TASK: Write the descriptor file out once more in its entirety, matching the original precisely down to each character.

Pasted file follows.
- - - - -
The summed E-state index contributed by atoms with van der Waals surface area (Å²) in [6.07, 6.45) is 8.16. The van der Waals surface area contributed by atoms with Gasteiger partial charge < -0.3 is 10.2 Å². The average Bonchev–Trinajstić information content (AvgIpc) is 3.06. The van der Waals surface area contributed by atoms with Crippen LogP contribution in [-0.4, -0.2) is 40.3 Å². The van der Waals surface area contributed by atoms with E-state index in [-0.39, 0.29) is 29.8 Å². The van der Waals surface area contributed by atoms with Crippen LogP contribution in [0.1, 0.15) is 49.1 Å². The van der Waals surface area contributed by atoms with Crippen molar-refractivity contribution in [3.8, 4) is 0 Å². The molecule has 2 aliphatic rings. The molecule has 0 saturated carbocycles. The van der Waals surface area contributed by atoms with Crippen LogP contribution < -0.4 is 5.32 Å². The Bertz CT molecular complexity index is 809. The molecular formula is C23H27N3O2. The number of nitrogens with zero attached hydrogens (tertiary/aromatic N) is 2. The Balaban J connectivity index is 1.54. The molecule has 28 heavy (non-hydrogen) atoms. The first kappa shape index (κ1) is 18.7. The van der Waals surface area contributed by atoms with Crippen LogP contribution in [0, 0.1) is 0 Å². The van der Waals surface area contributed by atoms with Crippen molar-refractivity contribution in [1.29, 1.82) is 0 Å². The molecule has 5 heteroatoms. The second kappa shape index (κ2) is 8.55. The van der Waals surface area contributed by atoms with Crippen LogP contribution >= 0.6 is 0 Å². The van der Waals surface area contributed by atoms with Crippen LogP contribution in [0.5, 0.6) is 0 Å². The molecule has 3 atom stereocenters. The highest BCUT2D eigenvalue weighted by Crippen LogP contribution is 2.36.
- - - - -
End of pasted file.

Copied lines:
The summed E-state index contributed by atoms with van der Waals surface area (Å²) in [6.07, 6.45) is 8.16. The van der Waals surface area contributed by atoms with Gasteiger partial charge < -0.3 is 10.2 Å². The average Bonchev–Trinajstić information content (AvgIpc) is 3.06. The van der Waals surface area contributed by atoms with Crippen LogP contribution in [-0.4, -0.2) is 40.3 Å². The van der Waals surface area contributed by atoms with E-state index in [-0.39, 0.29) is 29.8 Å². The van der Waals surface area contributed by atoms with Crippen LogP contribution in [0.1, 0.15) is 49.1 Å². The van der Waals surface area contributed by atoms with Crippen molar-refractivity contribution in [3.8, 4) is 0 Å². The molecule has 2 aliphatic rings. The molecule has 0 saturated carbocycles. The van der Waals surface area contributed by atoms with Crippen LogP contribution < -0.4 is 5.32 Å². The Bertz CT molecular complexity index is 809. The molecular formula is C23H27N3O2. The number of nitrogens with zero attached hydrogens (tertiary/aromatic N) is 2. The Balaban J connectivity index is 1.54. The molecule has 28 heavy (non-hydrogen) atoms. The first kappa shape index (κ1) is 18.7. The van der Waals surface area contributed by atoms with Crippen LogP contribution in [0, 0.1) is 0 Å². The van der Waals surface area contributed by atoms with Crippen molar-refractivity contribution in [1.29, 1.82) is 0 Å². The molecule has 5 heteroatoms. The second kappa shape index (κ2) is 8.55. The van der Waals surface area contributed by atoms with Crippen LogP contribution >= 0.6 is 0 Å². The van der Waals surface area contributed by atoms with Crippen LogP contribution in [0.5, 0.6) is 0 Å². The molecule has 3 atom stereocenters. The highest BCUT2D eigenvalue weighted by Crippen LogP contribution is 2.36.